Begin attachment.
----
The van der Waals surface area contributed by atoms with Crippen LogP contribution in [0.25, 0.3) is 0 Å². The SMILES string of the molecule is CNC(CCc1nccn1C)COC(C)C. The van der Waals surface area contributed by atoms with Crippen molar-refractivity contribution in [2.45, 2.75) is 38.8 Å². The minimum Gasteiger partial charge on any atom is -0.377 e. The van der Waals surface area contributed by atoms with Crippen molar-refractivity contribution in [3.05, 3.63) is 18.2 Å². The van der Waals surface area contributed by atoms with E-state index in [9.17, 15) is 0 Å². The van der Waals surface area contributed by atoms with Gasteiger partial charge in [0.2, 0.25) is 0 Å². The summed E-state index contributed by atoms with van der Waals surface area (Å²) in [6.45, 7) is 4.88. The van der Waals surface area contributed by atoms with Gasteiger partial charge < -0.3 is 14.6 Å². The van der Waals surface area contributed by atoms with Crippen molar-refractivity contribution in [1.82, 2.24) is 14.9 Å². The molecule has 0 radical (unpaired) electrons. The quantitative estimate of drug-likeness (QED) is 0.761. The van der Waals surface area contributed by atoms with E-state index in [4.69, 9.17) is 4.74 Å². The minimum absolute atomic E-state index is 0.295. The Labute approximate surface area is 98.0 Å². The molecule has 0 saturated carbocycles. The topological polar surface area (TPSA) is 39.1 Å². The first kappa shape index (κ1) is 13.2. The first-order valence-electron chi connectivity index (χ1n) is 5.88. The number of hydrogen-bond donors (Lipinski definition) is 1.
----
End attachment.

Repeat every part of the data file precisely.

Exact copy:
The van der Waals surface area contributed by atoms with Crippen LogP contribution in [0.25, 0.3) is 0 Å². The SMILES string of the molecule is CNC(CCc1nccn1C)COC(C)C. The van der Waals surface area contributed by atoms with Crippen molar-refractivity contribution in [2.45, 2.75) is 38.8 Å². The minimum Gasteiger partial charge on any atom is -0.377 e. The van der Waals surface area contributed by atoms with Crippen molar-refractivity contribution in [3.05, 3.63) is 18.2 Å². The van der Waals surface area contributed by atoms with E-state index in [9.17, 15) is 0 Å². The van der Waals surface area contributed by atoms with Gasteiger partial charge in [0.2, 0.25) is 0 Å². The summed E-state index contributed by atoms with van der Waals surface area (Å²) in [6.45, 7) is 4.88. The van der Waals surface area contributed by atoms with Gasteiger partial charge < -0.3 is 14.6 Å². The van der Waals surface area contributed by atoms with Crippen molar-refractivity contribution in [1.82, 2.24) is 14.9 Å². The molecule has 0 radical (unpaired) electrons. The quantitative estimate of drug-likeness (QED) is 0.761. The van der Waals surface area contributed by atoms with E-state index in [4.69, 9.17) is 4.74 Å². The minimum absolute atomic E-state index is 0.295. The Labute approximate surface area is 98.0 Å². The molecule has 0 saturated carbocycles. The topological polar surface area (TPSA) is 39.1 Å². The first kappa shape index (κ1) is 13.2. The first-order valence-electron chi connectivity index (χ1n) is 5.88. The number of hydrogen-bond donors (Lipinski definition) is 1.